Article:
OGC Op. No. 06-02-04
The Office of General Counsel issued the following opinion on February 7, 2006, representing the position of the New York State Insurance Department.
Re: Applicability of Regulation 60 to Subsequent Transfers of Funds
If (1) a partial transfer of funds from an existing life insurance policy (Policy A) is used to establish a new annuity contract (Annuity A), (2) all required N.Y. Comp. Codes R. & Regs. tit. 11, Pt. 51 (2003) ("Regulation 60") paperwork is completed for the initial transfer of assets, (3) Annuity A subsequently receives a second transfer of funds from Policy A, and (4) the assets of Annuity A are further enhanced by a third transfer of all funds from another existing annuity contract (Annuity B), does Regulation 60 require the completion of further Regulation 60 paperwork for the second and third fund transfers?
Regulation 60 requires completion of Regulation 60 paperwork when it is known to the Department licensee that the new life insurance or new annuities to be purchased would, or are likely to, replace existing life insurance or annuities except as exempted in Section 51.3.
Regulation 60 governs "the acts and practices of insurers, agents, brokers and other licensees of the Insurance Department with respect to the internal and external replacement of life insurance policies and annuity contracts." Regulation 60, § 51.1(a).
Section 51.2 of Regulation 60 defines the term "replacement of a life insurance policy or an annuity contract" as follows:
(a) The term replacement of a life insurance policy or an annuity contract as used in this Part means, except as exempted in section 51.3 of this Part, that new life insurance or new annuities are to be purchased and delivered or issued for delivery in New York and it is known to the department licensee that, as part of the transaction, existing life insurance policies or annuity contracts have been or are likely to be:
(1) lapsed, surrendered, partially surrendered, forfeited, assigned to the insurer replacing the life insurance policy or annuity contract, or otherwise terminated;
(2) changed or modified into paid-up insurance; continued as extended term insurance or under another form of nonforfeiture benefit; or otherwise reduced in value by the use of nonforfeiture benefits, dividend accumulations, dividend cash values or other cash values;
(3) changed or modified so as to effect a reduction either in the amount of the existing life insurance or annuity benefit or in the period of time the existing life insurance or annuity benefit will continue in force;
(4) reissued with a reduction in amount such that any cash values are released, including all transactions wherein an amount of dividend accumulations or paid-up additions is to be released on one or more of the existing policies;
(5) assigned as collateral for a loan or made subject to borrowing or withdrawal of any portion of the loan value, including all transactions wherein any amount of dividend accumulations or paid-up additions is to be borrowed or withdrawn on one or more existing policies; or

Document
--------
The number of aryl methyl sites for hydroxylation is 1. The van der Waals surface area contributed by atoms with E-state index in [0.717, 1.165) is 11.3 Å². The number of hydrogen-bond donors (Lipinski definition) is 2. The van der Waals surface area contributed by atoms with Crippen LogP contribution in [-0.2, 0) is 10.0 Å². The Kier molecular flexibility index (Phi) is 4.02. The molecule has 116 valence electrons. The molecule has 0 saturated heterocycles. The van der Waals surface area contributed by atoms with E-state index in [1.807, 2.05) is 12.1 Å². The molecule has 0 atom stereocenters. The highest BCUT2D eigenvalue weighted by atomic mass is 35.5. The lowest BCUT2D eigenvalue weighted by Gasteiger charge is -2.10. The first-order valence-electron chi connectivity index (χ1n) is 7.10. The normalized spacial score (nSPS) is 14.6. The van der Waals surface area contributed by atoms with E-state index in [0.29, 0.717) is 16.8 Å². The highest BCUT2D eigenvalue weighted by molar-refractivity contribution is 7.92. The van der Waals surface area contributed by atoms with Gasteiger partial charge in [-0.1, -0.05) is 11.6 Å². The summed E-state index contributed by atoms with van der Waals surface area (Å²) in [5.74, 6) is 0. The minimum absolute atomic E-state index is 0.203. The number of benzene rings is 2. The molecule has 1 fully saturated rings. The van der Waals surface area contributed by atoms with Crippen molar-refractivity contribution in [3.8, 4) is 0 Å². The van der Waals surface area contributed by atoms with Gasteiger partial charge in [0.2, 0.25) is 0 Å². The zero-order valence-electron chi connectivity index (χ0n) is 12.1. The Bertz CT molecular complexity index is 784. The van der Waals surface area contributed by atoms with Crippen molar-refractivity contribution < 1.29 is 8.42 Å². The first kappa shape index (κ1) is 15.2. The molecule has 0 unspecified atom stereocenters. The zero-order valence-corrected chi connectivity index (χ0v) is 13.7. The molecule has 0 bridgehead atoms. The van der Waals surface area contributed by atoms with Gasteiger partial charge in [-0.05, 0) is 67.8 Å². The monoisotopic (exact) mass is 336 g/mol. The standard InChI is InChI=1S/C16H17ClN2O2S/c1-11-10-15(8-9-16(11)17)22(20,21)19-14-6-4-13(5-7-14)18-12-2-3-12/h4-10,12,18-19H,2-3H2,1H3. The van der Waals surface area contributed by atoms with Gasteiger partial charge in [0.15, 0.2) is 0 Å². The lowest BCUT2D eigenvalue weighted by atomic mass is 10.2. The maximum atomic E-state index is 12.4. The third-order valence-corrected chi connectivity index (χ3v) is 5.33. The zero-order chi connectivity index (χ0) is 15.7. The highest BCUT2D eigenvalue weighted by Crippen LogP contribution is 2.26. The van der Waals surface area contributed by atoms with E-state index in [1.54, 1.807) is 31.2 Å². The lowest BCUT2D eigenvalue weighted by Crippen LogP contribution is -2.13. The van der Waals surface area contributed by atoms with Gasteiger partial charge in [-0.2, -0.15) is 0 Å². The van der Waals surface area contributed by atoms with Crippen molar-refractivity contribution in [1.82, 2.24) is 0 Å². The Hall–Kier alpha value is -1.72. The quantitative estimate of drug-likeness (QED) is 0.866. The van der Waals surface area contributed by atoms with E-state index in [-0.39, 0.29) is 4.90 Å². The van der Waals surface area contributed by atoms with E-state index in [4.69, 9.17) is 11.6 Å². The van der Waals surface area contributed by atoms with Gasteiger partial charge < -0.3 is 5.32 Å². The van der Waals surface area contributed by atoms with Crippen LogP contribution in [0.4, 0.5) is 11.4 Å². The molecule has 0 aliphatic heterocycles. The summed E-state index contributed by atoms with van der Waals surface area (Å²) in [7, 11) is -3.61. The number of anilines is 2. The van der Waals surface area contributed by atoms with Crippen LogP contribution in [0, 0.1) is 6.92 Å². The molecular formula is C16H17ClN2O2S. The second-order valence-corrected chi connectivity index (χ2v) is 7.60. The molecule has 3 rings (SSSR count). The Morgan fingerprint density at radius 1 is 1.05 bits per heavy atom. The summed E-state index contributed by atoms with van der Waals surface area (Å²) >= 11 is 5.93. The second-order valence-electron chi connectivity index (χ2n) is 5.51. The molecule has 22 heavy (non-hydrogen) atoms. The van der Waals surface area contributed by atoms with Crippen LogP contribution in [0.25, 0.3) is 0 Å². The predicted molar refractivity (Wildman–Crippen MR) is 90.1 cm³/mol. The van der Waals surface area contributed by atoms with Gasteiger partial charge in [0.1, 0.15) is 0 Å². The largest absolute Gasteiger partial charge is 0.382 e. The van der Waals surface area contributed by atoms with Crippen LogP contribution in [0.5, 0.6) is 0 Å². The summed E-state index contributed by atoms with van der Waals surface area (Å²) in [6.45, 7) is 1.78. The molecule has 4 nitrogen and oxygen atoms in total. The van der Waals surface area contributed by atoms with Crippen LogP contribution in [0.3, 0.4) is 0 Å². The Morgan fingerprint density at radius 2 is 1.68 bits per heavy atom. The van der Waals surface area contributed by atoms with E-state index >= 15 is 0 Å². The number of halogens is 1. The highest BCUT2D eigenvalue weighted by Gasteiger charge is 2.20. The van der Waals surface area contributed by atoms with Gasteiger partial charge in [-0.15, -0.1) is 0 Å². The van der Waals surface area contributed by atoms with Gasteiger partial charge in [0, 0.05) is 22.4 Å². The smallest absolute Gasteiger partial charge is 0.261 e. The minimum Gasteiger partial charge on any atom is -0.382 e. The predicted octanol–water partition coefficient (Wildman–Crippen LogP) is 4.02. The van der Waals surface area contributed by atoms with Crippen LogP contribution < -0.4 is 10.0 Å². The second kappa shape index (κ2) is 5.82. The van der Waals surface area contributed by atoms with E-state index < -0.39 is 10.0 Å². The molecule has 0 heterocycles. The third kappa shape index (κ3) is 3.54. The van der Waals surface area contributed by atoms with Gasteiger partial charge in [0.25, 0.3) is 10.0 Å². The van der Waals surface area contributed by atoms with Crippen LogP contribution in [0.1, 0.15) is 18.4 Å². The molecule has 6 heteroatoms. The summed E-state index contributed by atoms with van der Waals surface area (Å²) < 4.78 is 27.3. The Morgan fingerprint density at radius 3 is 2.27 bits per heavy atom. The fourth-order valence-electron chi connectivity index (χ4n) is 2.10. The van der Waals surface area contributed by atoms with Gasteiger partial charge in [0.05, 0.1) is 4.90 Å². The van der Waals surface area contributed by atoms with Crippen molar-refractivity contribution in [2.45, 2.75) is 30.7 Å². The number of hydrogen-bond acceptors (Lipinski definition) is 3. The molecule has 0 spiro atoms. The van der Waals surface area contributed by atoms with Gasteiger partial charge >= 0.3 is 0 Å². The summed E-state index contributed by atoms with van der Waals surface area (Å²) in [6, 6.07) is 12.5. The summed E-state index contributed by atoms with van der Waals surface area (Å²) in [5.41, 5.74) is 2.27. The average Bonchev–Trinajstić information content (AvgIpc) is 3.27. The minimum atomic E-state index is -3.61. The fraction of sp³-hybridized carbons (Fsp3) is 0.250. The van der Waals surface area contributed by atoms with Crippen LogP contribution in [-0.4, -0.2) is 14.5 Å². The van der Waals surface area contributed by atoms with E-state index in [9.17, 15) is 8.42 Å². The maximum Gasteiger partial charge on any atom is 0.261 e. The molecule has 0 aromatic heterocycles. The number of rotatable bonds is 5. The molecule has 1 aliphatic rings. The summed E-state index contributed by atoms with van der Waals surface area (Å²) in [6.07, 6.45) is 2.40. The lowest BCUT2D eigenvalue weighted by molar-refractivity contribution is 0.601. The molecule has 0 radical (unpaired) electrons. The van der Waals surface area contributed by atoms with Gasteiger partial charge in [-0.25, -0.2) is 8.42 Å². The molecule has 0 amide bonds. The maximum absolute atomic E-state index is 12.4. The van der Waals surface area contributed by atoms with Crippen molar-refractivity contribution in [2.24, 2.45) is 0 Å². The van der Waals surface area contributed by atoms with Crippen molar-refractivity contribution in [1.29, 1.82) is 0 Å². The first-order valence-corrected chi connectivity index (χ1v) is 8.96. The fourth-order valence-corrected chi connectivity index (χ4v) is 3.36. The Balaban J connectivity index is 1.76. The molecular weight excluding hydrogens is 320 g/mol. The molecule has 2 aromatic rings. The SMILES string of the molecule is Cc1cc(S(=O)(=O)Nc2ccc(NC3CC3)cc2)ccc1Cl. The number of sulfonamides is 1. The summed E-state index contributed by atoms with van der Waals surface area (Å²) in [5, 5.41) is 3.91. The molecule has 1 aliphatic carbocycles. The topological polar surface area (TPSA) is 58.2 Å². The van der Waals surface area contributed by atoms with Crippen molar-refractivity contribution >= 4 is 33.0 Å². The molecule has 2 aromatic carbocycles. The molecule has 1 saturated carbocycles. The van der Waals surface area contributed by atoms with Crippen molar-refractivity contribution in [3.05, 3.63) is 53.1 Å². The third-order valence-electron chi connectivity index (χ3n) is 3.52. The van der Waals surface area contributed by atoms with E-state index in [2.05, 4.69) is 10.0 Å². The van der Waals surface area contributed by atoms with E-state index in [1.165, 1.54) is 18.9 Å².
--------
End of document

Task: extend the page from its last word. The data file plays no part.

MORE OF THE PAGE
(6) continued with a stoppage of premium payments or reduction in the amount of premium paid. (Emphasis added).
As stated in the regulation, Regulation 60 governs the actions of the Departments licensees when a replacement of insurance policies or annuity contracts takes place. A prior opinion of the Department stated that Regulation 60 would be triggered for all subsequent transfers of funds from an existing life insurance policy to an annuity contract after Regulation 60 paperwork had been completed for the initial transfer of assets to establish the annuity contract regardless of whether the licensee knew that the new life insurance or new annuity would replace an existing life insurance policy or an annuity contract. Upon reconsideration of this issue, the Department has withdrawn that opinion. It is our view that with respect to subsequent transfers of life insurance or annuities, Regulation 60 applies where it is known to the Department licensee that the new life insurance or new annuities to be purchased would, or are likely to, replace an existing life insurance policy or an annuity contract, except as exempted in § 51.3.
While § 51.7 of Regulation 60 recognizes that a replacement may legitimately occur where it was not anticipated when the application was taken for the new policy, a pattern of replacement may be evidence of the licensees intent to violate the Regulation. Section 51.7 provides:
(c) Although policyholders and contractholders have the right to replace existing life insurance policies or annuity contracts after having indicated in or as a part of an application for new coverage that such was not their intention, patterns of such action by policyholders or contractholders having the same agent or broker shall be deemed prima facie evidence of the agents or brokers knowledge that replacement was intended in connection with such transactions, and such patterns of action shall be deemed prima facie evidence of the agents or brokers intent to violate this Part. (Emphasis added).
Thus, transactions may not be structured to avoid or circumvent the intent of the Regulation.
This opinion supersedes any prior opinions on this issue, including the opinion of June 7, 2005.
For further information please contact Deputy Superintendent and General Counsel Audrey M. Samers at the New York City Office